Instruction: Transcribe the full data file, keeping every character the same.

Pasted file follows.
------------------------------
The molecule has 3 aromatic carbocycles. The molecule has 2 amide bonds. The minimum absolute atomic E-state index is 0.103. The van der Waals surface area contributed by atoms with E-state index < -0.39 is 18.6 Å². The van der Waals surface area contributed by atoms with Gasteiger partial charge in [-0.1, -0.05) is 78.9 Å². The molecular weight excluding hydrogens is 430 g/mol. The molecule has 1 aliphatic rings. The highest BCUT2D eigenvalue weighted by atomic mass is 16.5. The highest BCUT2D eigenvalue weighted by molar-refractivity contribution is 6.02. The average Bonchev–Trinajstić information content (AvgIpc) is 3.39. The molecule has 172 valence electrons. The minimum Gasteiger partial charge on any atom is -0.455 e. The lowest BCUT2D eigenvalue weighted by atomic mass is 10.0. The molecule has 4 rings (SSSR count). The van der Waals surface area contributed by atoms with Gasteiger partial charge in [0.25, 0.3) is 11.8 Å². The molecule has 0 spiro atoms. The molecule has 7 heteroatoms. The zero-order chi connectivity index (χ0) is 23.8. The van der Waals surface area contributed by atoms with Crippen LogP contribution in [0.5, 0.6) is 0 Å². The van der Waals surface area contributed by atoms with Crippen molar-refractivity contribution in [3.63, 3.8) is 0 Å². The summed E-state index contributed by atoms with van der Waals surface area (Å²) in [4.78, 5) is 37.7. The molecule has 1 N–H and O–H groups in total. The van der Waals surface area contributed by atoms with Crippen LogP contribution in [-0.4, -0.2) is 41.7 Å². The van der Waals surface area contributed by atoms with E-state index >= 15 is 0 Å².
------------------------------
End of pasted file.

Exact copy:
The molecule has 3 aromatic carbocycles. The molecule has 2 amide bonds. The minimum absolute atomic E-state index is 0.103. The van der Waals surface area contributed by atoms with E-state index < -0.39 is 18.6 Å². The van der Waals surface area contributed by atoms with Gasteiger partial charge in [-0.1, -0.05) is 78.9 Å². The molecular weight excluding hydrogens is 430 g/mol. The molecule has 1 aliphatic rings. The highest BCUT2D eigenvalue weighted by atomic mass is 16.5. The highest BCUT2D eigenvalue weighted by molar-refractivity contribution is 6.02. The average Bonchev–Trinajstić information content (AvgIpc) is 3.39. The molecule has 172 valence electrons. The minimum Gasteiger partial charge on any atom is -0.455 e. The lowest BCUT2D eigenvalue weighted by atomic mass is 10.0. The molecule has 4 rings (SSSR count). The van der Waals surface area contributed by atoms with Gasteiger partial charge in [0.25, 0.3) is 11.8 Å². The molecule has 0 spiro atoms. The molecule has 7 heteroatoms. The zero-order chi connectivity index (χ0) is 23.8. The van der Waals surface area contributed by atoms with Crippen LogP contribution in [0.5, 0.6) is 0 Å². The van der Waals surface area contributed by atoms with Crippen molar-refractivity contribution in [3.63, 3.8) is 0 Å². The summed E-state index contributed by atoms with van der Waals surface area (Å²) in [4.78, 5) is 37.7. The molecule has 1 N–H and O–H groups in total. The van der Waals surface area contributed by atoms with Crippen LogP contribution in [-0.4, -0.2) is 41.7 Å². The van der Waals surface area contributed by atoms with E-state index >= 15 is 0 Å².